– September 12 2019
Children empowering children: Amelia and Angela pay it forward
Now that sisters Amelia and Angela have access to education, they act as community advocates to empower other children in Uribia, Colombia.
“It is hard leaving the place where you were born, raised and grew up,” says 17-year-old Amelia. Luckily, Amelia's educational opportunities give her hope for the future.
Three years ago, Amelia and her 16-year-old sister, Angela, fled Venezuela to start a new life in Uribia, Colombia. Their parents and five younger siblings were already in Colombia, desperately awaiting the girls’ arrival. They live with four other Venezuelan families—26 people total—in a small, cramped house. The sisters' family of nine all lives in a single room.
As is common among Venezuelan migrants in the area, Amelia’s and Angela’s parents struggle to support them. Their mother is unemployed and their father finds occasional jobs as a construction worker. Fortunately, the family is a beneficiary of the SOS Children’s Villages Emergency Response Program, which finally gives the children access to school and to our SOS Child-Friendly Space. Amelia and Angela were not able to go to school until this year due to lack of space in the educational institutions in the area—but now, the sisters are outstanding students at the top of their classes!
At the SOS Child-Friendly Space, we help children build self-confidence through life skills training, advocacy and leadership coaching, individualized mentorship and community engagement. SOS social workers teach Amelia, Angela and approximately 30 other youth about issues like gender equality, discrimination, violence and multiculturalism. Then, these youth leaders use creative activities like songs, dances, dramatization—even mime!—to teach these critical topics to other children.
The aim of this initiative is to empower young advocates like Amelia and Angela so they can then empower younger children in the community. The young advocates also encourage other families and children in the area to participate in these activities. This helps create a support network with the growing number of migrant families coming from neighboring Venezuela.
“We see these young advocates as one of us," says SOS social worker Estefania Jaramillo. "We prepare them because they know the community, its dynamics and its values. They are the first to approach the families, they invite the children to the SOS Child-Friendly Spaces and then we visit the families again to reinforce their work.”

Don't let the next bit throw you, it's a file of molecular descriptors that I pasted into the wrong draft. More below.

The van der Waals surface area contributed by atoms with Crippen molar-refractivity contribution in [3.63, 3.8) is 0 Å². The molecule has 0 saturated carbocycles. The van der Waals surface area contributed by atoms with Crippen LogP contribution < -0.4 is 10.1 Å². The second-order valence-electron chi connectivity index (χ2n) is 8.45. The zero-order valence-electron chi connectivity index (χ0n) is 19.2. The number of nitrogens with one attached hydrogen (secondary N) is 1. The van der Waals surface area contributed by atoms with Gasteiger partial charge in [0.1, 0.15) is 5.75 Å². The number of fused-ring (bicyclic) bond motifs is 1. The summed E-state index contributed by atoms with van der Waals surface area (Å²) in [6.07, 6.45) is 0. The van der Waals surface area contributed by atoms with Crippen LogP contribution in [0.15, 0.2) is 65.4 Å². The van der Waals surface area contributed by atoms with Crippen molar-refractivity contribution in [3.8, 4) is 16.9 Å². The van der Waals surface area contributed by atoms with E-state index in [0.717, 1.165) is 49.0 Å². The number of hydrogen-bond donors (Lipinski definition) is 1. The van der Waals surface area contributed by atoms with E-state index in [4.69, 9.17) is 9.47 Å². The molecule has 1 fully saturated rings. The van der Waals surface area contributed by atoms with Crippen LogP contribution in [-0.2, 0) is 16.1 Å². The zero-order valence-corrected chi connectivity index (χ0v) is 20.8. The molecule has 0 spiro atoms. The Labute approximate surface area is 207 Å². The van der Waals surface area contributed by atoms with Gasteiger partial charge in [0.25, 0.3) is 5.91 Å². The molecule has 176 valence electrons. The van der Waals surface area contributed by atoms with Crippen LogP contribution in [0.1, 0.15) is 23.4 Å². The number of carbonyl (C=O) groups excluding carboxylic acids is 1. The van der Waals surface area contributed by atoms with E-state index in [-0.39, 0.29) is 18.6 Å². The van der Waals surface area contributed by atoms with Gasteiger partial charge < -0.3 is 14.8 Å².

Amelia and Angela love being community advocates. Empowering other children gives them hope. “I also feel it helps me to prepare for when I go to university and become a professional,” Angela explains.
Being educated allows the sisters to dream
As the eldest sisters, Amelia and Angela are aware of their family's challenges. They see their parents worry when they can't afford food or water: luxuries in Colombia's dry lands. But both girls have very clear goals to support their family in the future. Amelia wants to be a bacteriologist to investigate and cure diseases, while Angela aims for a law career. They hope to one day buy a more comfortable house for their large family. "With this experience, we have learned to stay together as a family," Amelia says. "Family is the most important thing for us."
Education and empowerment help children become productive, contributing members of their communities. Sadly, an estimated 263 million children worldwide don’t have the chance to go to school—more than 130 million of whom are girls. In 136 countries, SOS tackles the inequalities that oppress girls and women to promote opportunity for all.
Because Amelia and Angela are educated and empowered, they are able to mentor other children, prepare for their careers and eventually help support their family.
So many girls want to learn, but they simply don't have the chance. Sponsor a girl today to help her fulfill her dreams!